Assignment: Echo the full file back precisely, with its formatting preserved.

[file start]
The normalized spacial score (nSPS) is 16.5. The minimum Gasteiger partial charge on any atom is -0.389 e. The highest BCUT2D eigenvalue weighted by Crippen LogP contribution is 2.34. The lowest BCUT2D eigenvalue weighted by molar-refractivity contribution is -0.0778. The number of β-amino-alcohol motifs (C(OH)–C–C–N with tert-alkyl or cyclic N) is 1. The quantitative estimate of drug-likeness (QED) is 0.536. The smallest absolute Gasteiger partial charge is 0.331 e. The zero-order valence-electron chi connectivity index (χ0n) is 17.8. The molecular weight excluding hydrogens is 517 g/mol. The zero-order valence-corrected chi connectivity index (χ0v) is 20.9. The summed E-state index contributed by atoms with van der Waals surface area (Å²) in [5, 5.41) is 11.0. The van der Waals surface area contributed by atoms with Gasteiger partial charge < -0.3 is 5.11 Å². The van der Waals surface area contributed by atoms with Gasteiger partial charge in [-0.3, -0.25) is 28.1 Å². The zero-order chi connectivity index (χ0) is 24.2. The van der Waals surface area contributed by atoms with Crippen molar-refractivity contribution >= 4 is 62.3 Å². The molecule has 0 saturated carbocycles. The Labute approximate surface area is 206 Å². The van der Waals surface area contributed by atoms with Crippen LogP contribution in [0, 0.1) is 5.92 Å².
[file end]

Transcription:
The normalized spacial score (nSPS) is 16.5. The minimum Gasteiger partial charge on any atom is -0.389 e. The highest BCUT2D eigenvalue weighted by Crippen LogP contribution is 2.34. The lowest BCUT2D eigenvalue weighted by molar-refractivity contribution is -0.0778. The number of β-amino-alcohol motifs (C(OH)–C–C–N with tert-alkyl or cyclic N) is 1. The quantitative estimate of drug-likeness (QED) is 0.536. The smallest absolute Gasteiger partial charge is 0.331 e. The zero-order valence-electron chi connectivity index (χ0n) is 17.8. The molecular weight excluding hydrogens is 517 g/mol. The zero-order valence-corrected chi connectivity index (χ0v) is 20.9. The summed E-state index contributed by atoms with van der Waals surface area (Å²) in [5, 5.41) is 11.0. The van der Waals surface area contributed by atoms with Gasteiger partial charge < -0.3 is 5.11 Å². The van der Waals surface area contributed by atoms with Gasteiger partial charge in [-0.3, -0.25) is 28.1 Å². The zero-order chi connectivity index (χ0) is 24.2. The van der Waals surface area contributed by atoms with Crippen molar-refractivity contribution >= 4 is 62.3 Å². The molecule has 0 saturated carbocycles. The Labute approximate surface area is 206 Å². The van der Waals surface area contributed by atoms with Crippen LogP contribution in [0, 0.1) is 5.92 Å².